Say what you will about social media, but I’ve “met” some inspiring people on Twitter and Facebook. Granted, I’ve never shaken their hand, or stood next to them at a party, but I feel lucky to have them in my life on any level.
One such person is Michael Tittinger. I connected with Michael on Facebook through my cousin’s husband Jason. Got that? Convoluted I know, but that’s how social media connections happen. Jason “liked” Michael’s Facebook Fan Page called, “Mikey Walks” and I was intrigued (read: nosey). So I clicked the “Mikey Walks” link and am so glad I did.
“Mikey” (Michael Tittinger) is walking across the United States and posting to his Facebook… Continue reading
This Sunday, 9/11/11, marks the tenth anniversary of the day that the world, as we knew it, changed forever. How the world changed is different for each person that witnessed the unfolding horror. But change the world did.
Perhaps you’ll pray, or participate in a memorial service, or observe a moment of silence. Maybe you knew someone who lost their life, or knew someone who knew someone. But I venture to say that nearly everyone will reflect on “the moment” you heard the news. Today, I share with you a bit of my experience, but not where I was when I found out, but where I was when I saw my first ray of hope.
After watching the events unfold… Continue reading
A few months ago I started “tweeting.” I’d crossed the Facebook barrier long ago, but managed to avoid Twitter until recently.
While preparing for the Strong & Wise website launch, many people advised me to create a presence on Twitter. I’d checked out Twitter a few times but each time felt like I’d fallen down the rabbit-hole with Alice.
Abbreviations like “FF” (Follow Friday), hashtags (#), twitter manners and speaking in 140 characters or less were foreign concepts. But I gave up my fear and began tweeting erratically (hoping not to look too foolish).
It’s been a few months of stumbling around and although I’m no expert, it’s starting to make sense now. Sure there’s a lot of empty chatter and sales promotion going on, but here’s… Continue reading
In the early 1940’s, bombs rained down regularly on Essen, a city in northern Germany. Air raid sirens screamed of impending disaster without regard for time of day, sending hordes of citizens scrambling to the nearest bomb shelter. After the “all clear” signal blew, people emerged hoping that the very place from which they fled, would still be standing.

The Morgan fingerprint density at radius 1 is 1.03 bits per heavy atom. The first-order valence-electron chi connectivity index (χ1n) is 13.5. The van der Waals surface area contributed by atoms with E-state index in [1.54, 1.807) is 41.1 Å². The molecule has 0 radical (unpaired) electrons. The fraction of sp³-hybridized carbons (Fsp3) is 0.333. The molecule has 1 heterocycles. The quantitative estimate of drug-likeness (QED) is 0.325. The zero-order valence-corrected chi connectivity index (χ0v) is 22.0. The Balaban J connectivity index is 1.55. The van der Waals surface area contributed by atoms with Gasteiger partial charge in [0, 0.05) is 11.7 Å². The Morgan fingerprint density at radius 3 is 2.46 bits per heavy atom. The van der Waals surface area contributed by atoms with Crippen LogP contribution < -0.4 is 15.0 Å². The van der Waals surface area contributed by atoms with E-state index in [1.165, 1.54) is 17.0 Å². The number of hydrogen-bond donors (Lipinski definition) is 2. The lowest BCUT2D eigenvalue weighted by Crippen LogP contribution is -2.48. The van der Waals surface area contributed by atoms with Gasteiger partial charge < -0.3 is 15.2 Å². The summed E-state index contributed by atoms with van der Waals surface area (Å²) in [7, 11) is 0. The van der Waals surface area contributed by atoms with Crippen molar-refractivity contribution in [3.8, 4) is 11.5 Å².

Sometimes the shells hit one of the multiple munitions factories scattered throughout the city, but often, bombs destroyed homes, schools and businesses. Between battles of global dominance, the residents of Essen carried on the ordinary tasks of life. Children played among the ruins, young couples fell in love and families ate dinners concocted from rationed ingredients.
Perhaps it was because my mother grew up in Germany during unpredictable times… Continue reading
I’m not sure when I first discovered Morning Glories. If pressed to recall, I believe it was in a silk flower store. I’d never seen natural Morning Glories, but I instantly fell in love with the traditional variety — radiant blue with butter yellow centers.
This year, my love was tested. You see I’m a self-professed vine fanatic. As a child, I drew meandering vines in my notebook when I was supposed to be learning geometry. I decorated countless homemade cards with flowing vines and wondered about a career as a vine artist. (Turns out, there’s not much call for that.)
As a novice gardener, I’ve planted moon vines, cardinal red vines and clematis of varying colors. I’ve even allowed a beautiful “weed vine” to wind around the… Continue reading
When I think of my father, two images come to mind. The first is of a man whose temper flared at the slightest provocation. Growing up, I loved and feared him with equal measure. The second image is of a peaceful, kind man whose joyful tears, or lip quivering sadness revealed a deep well of tenderness. What transformed the first man into the second was many years of hard fought sobriety.
After eight years of sobriety, my father was diagnosed with lung cancer. At the time, he was living alone in a neighboring state. When my husband and I learned he needed twice daily radiation treatments, we asked my father to move in with us. As a daughter and a nurse, I couldn’t bear to see him go through… Continue reading